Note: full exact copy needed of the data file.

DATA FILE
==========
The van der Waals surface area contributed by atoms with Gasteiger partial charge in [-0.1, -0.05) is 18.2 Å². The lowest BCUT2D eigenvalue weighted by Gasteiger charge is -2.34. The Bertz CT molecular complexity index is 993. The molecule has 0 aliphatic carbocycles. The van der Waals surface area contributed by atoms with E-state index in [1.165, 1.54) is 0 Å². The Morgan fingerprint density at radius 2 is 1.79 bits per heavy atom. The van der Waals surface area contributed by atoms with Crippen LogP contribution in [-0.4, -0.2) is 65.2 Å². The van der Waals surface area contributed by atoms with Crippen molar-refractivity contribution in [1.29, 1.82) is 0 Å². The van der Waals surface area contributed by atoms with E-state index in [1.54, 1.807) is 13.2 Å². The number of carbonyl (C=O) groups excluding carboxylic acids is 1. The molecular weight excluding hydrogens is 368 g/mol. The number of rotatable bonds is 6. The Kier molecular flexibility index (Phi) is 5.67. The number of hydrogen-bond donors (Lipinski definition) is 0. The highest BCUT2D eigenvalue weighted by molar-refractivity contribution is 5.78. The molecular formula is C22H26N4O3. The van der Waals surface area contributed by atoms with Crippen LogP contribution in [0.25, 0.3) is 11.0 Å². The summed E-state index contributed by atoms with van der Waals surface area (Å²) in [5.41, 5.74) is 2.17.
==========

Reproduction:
The van der Waals surface area contributed by atoms with Gasteiger partial charge in [-0.1, -0.05) is 18.2 Å². The lowest BCUT2D eigenvalue weighted by Gasteiger charge is -2.34. The Bertz CT molecular complexity index is 993. The molecule has 0 aliphatic carbocycles. The van der Waals surface area contributed by atoms with E-state index in [1.165, 1.54) is 0 Å². The Morgan fingerprint density at radius 2 is 1.79 bits per heavy atom. The van der Waals surface area contributed by atoms with Crippen LogP contribution in [-0.4, -0.2) is 65.2 Å². The van der Waals surface area contributed by atoms with Crippen molar-refractivity contribution in [1.29, 1.82) is 0 Å². The van der Waals surface area contributed by atoms with E-state index in [1.54, 1.807) is 13.2 Å². The number of carbonyl (C=O) groups excluding carboxylic acids is 1. The molecular weight excluding hydrogens is 368 g/mol. The number of rotatable bonds is 6. The Kier molecular flexibility index (Phi) is 5.67. The number of hydrogen-bond donors (Lipinski definition) is 0. The highest BCUT2D eigenvalue weighted by molar-refractivity contribution is 5.78. The molecular formula is C22H26N4O3. The van der Waals surface area contributed by atoms with Crippen LogP contribution in [0.25, 0.3) is 11.0 Å². The summed E-state index contributed by atoms with van der Waals surface area (Å²) in [5.41, 5.74) is 2.17.